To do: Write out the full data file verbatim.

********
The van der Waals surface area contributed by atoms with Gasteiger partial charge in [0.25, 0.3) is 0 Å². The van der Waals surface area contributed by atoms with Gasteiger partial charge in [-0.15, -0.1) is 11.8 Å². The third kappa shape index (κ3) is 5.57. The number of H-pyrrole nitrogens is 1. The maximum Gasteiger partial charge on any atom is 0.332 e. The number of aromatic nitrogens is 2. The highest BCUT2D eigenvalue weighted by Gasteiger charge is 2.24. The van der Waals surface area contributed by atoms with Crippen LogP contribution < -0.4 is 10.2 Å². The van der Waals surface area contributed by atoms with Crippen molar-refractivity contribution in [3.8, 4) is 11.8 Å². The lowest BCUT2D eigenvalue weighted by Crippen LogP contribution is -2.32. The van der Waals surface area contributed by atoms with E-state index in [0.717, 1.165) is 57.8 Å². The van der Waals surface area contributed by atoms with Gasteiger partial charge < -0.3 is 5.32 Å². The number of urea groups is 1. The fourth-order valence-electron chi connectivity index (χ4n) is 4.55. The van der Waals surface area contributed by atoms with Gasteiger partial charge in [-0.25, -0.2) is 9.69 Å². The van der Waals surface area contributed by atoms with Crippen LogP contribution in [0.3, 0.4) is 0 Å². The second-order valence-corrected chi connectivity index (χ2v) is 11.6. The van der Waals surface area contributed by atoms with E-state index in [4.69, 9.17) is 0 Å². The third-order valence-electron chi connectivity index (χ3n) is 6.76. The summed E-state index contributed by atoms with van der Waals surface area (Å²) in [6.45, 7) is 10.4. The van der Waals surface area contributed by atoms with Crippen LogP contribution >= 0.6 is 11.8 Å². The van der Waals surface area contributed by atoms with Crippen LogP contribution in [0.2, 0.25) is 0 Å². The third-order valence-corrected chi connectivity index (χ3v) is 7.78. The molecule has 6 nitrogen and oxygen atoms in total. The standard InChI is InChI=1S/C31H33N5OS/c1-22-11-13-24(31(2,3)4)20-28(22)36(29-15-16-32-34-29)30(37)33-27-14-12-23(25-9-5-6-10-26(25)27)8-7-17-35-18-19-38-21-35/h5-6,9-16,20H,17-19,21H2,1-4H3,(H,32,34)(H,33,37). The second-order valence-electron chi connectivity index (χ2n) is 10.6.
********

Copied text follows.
The van der Waals surface area contributed by atoms with Gasteiger partial charge in [0.25, 0.3) is 0 Å². The van der Waals surface area contributed by atoms with Gasteiger partial charge in [-0.15, -0.1) is 11.8 Å². The third kappa shape index (κ3) is 5.57. The number of H-pyrrole nitrogens is 1. The maximum Gasteiger partial charge on any atom is 0.332 e. The number of aromatic nitrogens is 2. The highest BCUT2D eigenvalue weighted by Gasteiger charge is 2.24. The van der Waals surface area contributed by atoms with Crippen LogP contribution < -0.4 is 10.2 Å². The van der Waals surface area contributed by atoms with Crippen molar-refractivity contribution in [3.8, 4) is 11.8 Å². The lowest BCUT2D eigenvalue weighted by Crippen LogP contribution is -2.32. The van der Waals surface area contributed by atoms with E-state index in [0.717, 1.165) is 57.8 Å². The van der Waals surface area contributed by atoms with Gasteiger partial charge < -0.3 is 5.32 Å². The number of urea groups is 1. The fourth-order valence-electron chi connectivity index (χ4n) is 4.55. The van der Waals surface area contributed by atoms with Gasteiger partial charge in [-0.25, -0.2) is 9.69 Å². The van der Waals surface area contributed by atoms with Crippen LogP contribution in [0.3, 0.4) is 0 Å². The second-order valence-corrected chi connectivity index (χ2v) is 11.6. The van der Waals surface area contributed by atoms with E-state index in [4.69, 9.17) is 0 Å². The third-order valence-electron chi connectivity index (χ3n) is 6.76. The summed E-state index contributed by atoms with van der Waals surface area (Å²) in [6.45, 7) is 10.4. The van der Waals surface area contributed by atoms with Crippen LogP contribution >= 0.6 is 11.8 Å². The van der Waals surface area contributed by atoms with Crippen LogP contribution in [0.2, 0.25) is 0 Å². The third-order valence-corrected chi connectivity index (χ3v) is 7.78. The molecule has 6 nitrogen and oxygen atoms in total. The standard InChI is InChI=1S/C31H33N5OS/c1-22-11-13-24(31(2,3)4)20-28(22)36(29-15-16-32-34-29)30(37)33-27-14-12-23(25-9-5-6-10-26(25)27)8-7-17-35-18-19-38-21-35/h5-6,9-16,20H,17-19,21H2,1-4H3,(H,32,34)(H,33,37). The second-order valence-electron chi connectivity index (χ2n) is 10.6.